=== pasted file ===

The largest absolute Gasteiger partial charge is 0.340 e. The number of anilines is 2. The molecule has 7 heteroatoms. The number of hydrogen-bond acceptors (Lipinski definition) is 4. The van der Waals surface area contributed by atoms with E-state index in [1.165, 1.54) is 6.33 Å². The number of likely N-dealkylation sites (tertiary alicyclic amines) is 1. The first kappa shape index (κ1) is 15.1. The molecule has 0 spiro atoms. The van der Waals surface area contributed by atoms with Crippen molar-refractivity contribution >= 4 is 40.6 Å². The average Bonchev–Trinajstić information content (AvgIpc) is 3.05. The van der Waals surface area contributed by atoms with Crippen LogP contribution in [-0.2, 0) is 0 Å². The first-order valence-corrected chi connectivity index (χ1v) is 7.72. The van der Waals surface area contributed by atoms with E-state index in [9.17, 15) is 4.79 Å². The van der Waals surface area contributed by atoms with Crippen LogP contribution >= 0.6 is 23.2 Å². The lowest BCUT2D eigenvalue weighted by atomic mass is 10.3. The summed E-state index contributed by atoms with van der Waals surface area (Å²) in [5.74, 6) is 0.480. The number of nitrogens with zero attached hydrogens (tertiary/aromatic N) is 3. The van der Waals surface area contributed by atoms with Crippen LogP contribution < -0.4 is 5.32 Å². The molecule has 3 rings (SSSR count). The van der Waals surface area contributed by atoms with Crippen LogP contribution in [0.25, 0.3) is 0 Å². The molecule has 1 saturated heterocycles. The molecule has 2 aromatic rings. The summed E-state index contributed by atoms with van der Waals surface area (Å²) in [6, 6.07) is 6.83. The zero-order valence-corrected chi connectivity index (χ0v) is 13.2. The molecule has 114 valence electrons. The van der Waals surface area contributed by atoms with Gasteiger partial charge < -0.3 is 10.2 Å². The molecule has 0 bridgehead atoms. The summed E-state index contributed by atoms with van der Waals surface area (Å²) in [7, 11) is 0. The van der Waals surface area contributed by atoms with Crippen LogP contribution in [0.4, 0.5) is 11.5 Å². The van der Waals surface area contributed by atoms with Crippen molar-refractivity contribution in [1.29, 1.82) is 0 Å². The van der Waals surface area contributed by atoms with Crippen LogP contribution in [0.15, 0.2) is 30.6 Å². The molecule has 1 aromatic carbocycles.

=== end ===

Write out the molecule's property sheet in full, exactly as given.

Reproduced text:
The largest absolute Gasteiger partial charge is 0.340 e. The number of anilines is 2. The molecule has 7 heteroatoms. The number of hydrogen-bond acceptors (Lipinski definition) is 4. The van der Waals surface area contributed by atoms with E-state index in [1.165, 1.54) is 6.33 Å². The number of likely N-dealkylation sites (tertiary alicyclic amines) is 1. The first kappa shape index (κ1) is 15.1. The molecule has 0 spiro atoms. The van der Waals surface area contributed by atoms with Crippen molar-refractivity contribution >= 4 is 40.6 Å². The average Bonchev–Trinajstić information content (AvgIpc) is 3.05. The van der Waals surface area contributed by atoms with Crippen LogP contribution in [-0.2, 0) is 0 Å². The first-order valence-corrected chi connectivity index (χ1v) is 7.72. The van der Waals surface area contributed by atoms with E-state index in [9.17, 15) is 4.79 Å². The van der Waals surface area contributed by atoms with Crippen LogP contribution >= 0.6 is 23.2 Å². The lowest BCUT2D eigenvalue weighted by atomic mass is 10.3. The summed E-state index contributed by atoms with van der Waals surface area (Å²) in [5.74, 6) is 0.480. The number of nitrogens with zero attached hydrogens (tertiary/aromatic N) is 3. The van der Waals surface area contributed by atoms with Crippen LogP contribution < -0.4 is 5.32 Å². The molecule has 3 rings (SSSR count). The van der Waals surface area contributed by atoms with Crippen LogP contribution in [0.25, 0.3) is 0 Å². The molecule has 1 saturated heterocycles. The molecule has 2 aromatic rings. The summed E-state index contributed by atoms with van der Waals surface area (Å²) in [6, 6.07) is 6.83. The zero-order valence-corrected chi connectivity index (χ0v) is 13.2. The molecule has 114 valence electrons. The van der Waals surface area contributed by atoms with Gasteiger partial charge < -0.3 is 10.2 Å². The molecule has 0 bridgehead atoms. The summed E-state index contributed by atoms with van der Waals surface area (Å²) in [7, 11) is 0. The van der Waals surface area contributed by atoms with Crippen LogP contribution in [0.4, 0.5) is 11.5 Å². The van der Waals surface area contributed by atoms with Crippen molar-refractivity contribution in [1.29, 1.82) is 0 Å². The van der Waals surface area contributed by atoms with Crippen LogP contribution in [0.15, 0.2) is 30.6 Å². The molecule has 1 aromatic carbocycles.